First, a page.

wouldn’t fit into a newspaper column) to assess his talent as a guest: Did he
sound all right? Would he freeze on air in a live interview? Did he look okay?
He had long hair in his Facebook photo, but that didn’t bother me. I figured it
best to wait until after the two way to ask the CEO what he thought. Helen was a
bit concerned, but knew we needed a guest, and agreed to the long-haired
Rocky Mountain News correspondent with a distinctive moniker.
Yes, you guessed it: M.E. proved a treat. He was witty, knowledgeable and
did not freeze on air. And after the interview, the CEO, Angelos Frangopoulos,
said: “He was great. Where did you get him?” I replied: “Off Facebook.” “Off
Facebook? That’s wonderful,” said a surprised Frangopoulos, always a man for
innovations. Sprengelmeyer was not only a good guest, but a nice bloke. He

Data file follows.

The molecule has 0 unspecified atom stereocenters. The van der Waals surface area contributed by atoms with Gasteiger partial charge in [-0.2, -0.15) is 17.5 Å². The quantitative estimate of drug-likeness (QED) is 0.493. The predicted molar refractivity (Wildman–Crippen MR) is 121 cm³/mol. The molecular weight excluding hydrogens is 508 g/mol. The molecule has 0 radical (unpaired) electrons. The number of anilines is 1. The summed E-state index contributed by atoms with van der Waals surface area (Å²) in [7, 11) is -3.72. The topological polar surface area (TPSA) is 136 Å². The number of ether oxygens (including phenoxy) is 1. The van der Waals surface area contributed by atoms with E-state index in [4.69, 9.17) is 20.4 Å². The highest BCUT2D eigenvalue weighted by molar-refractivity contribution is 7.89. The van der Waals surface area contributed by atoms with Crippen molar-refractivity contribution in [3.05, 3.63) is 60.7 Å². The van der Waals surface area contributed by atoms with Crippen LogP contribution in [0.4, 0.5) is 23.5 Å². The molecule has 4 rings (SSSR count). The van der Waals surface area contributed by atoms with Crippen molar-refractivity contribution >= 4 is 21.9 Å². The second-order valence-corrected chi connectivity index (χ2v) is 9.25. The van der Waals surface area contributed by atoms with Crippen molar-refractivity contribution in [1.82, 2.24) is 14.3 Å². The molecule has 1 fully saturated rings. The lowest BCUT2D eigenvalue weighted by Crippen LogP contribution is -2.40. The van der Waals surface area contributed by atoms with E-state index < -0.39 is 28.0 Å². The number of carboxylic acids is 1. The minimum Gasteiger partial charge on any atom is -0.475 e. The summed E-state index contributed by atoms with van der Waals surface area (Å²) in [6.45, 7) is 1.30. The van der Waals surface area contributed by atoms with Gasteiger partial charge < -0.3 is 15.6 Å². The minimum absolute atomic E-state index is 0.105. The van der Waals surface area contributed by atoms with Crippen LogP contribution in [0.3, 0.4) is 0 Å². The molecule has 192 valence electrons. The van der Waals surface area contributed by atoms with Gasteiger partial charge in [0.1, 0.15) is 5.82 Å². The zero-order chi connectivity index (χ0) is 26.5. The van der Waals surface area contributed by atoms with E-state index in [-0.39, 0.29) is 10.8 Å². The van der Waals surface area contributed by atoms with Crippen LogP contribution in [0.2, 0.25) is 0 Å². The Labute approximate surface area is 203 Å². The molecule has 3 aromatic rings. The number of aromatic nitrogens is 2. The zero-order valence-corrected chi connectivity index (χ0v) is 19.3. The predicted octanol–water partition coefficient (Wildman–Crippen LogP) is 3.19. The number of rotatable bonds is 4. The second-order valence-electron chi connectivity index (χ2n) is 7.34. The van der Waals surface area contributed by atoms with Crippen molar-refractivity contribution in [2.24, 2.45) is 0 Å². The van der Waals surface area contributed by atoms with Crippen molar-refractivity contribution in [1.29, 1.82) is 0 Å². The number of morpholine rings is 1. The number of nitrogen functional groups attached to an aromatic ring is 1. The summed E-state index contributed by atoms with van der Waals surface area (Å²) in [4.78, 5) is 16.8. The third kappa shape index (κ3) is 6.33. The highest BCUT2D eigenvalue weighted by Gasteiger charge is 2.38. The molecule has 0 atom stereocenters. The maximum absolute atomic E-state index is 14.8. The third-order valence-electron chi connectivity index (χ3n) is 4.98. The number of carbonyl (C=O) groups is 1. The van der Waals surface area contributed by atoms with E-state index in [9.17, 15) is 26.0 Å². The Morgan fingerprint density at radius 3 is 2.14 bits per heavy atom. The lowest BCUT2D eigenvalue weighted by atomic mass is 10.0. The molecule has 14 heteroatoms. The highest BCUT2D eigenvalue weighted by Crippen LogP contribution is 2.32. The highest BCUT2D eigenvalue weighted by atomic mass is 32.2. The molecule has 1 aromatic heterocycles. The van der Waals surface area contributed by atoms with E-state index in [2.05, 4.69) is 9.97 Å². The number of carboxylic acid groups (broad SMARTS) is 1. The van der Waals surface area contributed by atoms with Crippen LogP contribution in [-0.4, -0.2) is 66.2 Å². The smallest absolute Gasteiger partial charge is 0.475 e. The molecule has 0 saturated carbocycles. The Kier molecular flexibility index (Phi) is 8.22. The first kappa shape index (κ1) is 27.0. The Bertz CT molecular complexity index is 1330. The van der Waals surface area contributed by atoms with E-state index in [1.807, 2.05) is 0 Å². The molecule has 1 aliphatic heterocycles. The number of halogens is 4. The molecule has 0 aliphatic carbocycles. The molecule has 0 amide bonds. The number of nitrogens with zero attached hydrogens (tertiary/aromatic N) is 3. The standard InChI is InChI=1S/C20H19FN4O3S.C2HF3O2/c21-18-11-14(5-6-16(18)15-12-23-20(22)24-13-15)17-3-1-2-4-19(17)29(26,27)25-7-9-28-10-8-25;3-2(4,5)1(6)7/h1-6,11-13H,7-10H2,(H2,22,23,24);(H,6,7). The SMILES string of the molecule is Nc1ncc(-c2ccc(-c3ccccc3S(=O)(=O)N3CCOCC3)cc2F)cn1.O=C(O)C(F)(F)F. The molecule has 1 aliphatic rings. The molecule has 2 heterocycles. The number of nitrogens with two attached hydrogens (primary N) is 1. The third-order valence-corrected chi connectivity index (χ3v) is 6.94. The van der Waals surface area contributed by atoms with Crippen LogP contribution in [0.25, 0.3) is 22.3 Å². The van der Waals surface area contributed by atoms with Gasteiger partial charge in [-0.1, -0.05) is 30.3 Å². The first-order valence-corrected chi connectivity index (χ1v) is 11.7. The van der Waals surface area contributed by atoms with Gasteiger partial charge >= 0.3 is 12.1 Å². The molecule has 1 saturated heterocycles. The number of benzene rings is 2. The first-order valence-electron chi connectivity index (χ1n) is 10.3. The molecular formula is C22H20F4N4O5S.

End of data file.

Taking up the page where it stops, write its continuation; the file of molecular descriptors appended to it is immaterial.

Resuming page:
stepped into the breach left by E.J. at the last minute, and a political star
was born on Australian subscription television. (Okay, you never heard of him.
You have now!)
Sprengelmeyer planted himself in the midwestern state of Iowa from April 2007 to January 2008, and wrote a wonderful blog, called
Back Roads to the White House, visiting dozens of cities and towns in
Iowa to cover the important January caucuses there — the first statewide test
of the campaign — that helped launch the Obama presidential bandwagon. (You can
see some of the photos here on Sprengelmeyer’s Facebook page, including the one
at the top of this blog – M.E. with former US Secretary of State Madeleine
Albright — but hurry, as Facebook is archiving the “Back Roads” group:
Later in 2008 he combined with a team that included videographer Judy DeHaas, photographer Chris